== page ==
In the movie Tampopo, the heroine, Tampopo, goes to a group of homeless men to invite their sensei to teach her cooking. During the invitation talk, a homeless man and Tampopo’s son, Tabo, sneak into a kitchen. The man cooks omelet rice for Tabo. The scene of making omelet rice is important because it is the first time the film introduces cooking as something desirable and joyful. Before this scene, Tampopo struggles with cooking and considers it as a way to make a living. The scene marks a turning point where Tampopo changes her attitude towards cooking.
The sneaking results in suspense, so that the audience are surprised by the next scene. This surprise can make a deeper impression on the viewers. When the homeless man and Tabo sneak into a door, the camera takes a bird’s-eye shot, reminding viewers of their identity as outsiders. The shot angle evokes viewer’s desire to look into the door. Thus, when a kitchen shows up on the screen, the homeless man astonishes viewers with his attempt to cook, which leads to more curiosity on how he cooks. Since the scene of the homeless man cooking is the consequence of the sneaking scene, the latter is an amazing start for the crucial part of the former.
As the man starts cooking, the entry of a guard and stealthy background music invoke tension, adding more spice to the cooking. The camera shoots the guard from the front with a slightly low angle. The approaching posture of the guard makes the music rhythm sound faster, causing accumulated tension.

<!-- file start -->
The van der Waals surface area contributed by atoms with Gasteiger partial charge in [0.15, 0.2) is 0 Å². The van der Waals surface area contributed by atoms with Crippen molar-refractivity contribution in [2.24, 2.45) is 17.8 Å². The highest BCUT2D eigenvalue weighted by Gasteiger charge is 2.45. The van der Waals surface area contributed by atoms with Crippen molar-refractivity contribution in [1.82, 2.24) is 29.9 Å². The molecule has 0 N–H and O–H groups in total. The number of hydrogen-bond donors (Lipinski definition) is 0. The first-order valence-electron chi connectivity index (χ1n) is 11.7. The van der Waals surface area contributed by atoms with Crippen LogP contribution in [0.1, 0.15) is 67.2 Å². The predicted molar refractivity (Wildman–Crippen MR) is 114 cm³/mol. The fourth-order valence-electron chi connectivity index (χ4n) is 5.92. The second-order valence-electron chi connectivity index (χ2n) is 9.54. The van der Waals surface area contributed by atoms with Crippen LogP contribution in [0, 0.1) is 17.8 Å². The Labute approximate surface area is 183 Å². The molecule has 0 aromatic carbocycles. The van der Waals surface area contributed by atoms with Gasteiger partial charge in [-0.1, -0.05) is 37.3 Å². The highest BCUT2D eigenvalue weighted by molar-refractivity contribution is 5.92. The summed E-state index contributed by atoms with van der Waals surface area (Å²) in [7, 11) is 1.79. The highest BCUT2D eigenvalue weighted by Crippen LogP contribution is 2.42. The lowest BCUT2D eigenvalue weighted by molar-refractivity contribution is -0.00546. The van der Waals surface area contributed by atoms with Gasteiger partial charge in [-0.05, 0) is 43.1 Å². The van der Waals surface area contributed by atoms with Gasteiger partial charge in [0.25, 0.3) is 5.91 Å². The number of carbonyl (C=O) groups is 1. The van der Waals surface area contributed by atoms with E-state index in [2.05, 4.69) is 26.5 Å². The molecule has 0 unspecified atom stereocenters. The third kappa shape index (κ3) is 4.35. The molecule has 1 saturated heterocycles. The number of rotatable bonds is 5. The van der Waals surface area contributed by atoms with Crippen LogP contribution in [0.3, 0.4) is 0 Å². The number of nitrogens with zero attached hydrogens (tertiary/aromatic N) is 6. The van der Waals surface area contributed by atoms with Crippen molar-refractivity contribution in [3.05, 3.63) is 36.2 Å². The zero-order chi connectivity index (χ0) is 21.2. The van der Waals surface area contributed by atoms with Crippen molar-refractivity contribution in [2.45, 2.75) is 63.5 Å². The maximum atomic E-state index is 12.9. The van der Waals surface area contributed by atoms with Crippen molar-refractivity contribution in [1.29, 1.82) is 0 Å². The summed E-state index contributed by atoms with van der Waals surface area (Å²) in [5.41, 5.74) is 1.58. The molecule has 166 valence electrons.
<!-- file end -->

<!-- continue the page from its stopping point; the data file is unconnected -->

In contrast, the man pays no attention to the risk of getting caught. The frame I choose is the scene where the homeless man fries the rice. It is difficult to keep everything in the pot, not to mention flipping the food in the pot. However, the homeless man does it calmly without hesitation. The screen is filled with a top view of the frying rice, focusing completely on the food and nothing else. This bird eye’s shot of the pot therefore fulfilled the audience’s mind with cooking. The characters and viewers all seem so captivated by the cooking that the guard is not important any more. The existence of guard sets off the concentration of the homeless man and viewers on the cooking. The situation that viewers are so immersive in the cooking scene demonstrates how much they enjoy the cooking, not to mention the homeless man himself.
The homeless group in Tampopo is so unique. Compared to the general definition of the homeless people, who have no home, and, in fact, have nothing, this homeless group do not need anything else, because food enlightens and enriches their life. They enjoy food, and they understand the art of cooking. On the other hand, Tampopo, in a better financial situation, is tortured by the disastrous soup she makes during her research on Ramen before going to the homeless men. At that point, she had no idea how pleasant cooking can be; cooking for her is only a way of making a living. However, things change after Tabo, returning from the journey of cooking omelet rice secretly, and Sensei, who teaches the homeless men how to enjoy cook, joins Tampopo. Hence, this scene is important as it changes Tampopo’s cooking ideology. Rather than merely cooking to make money and support life, she learn to cook with Joy.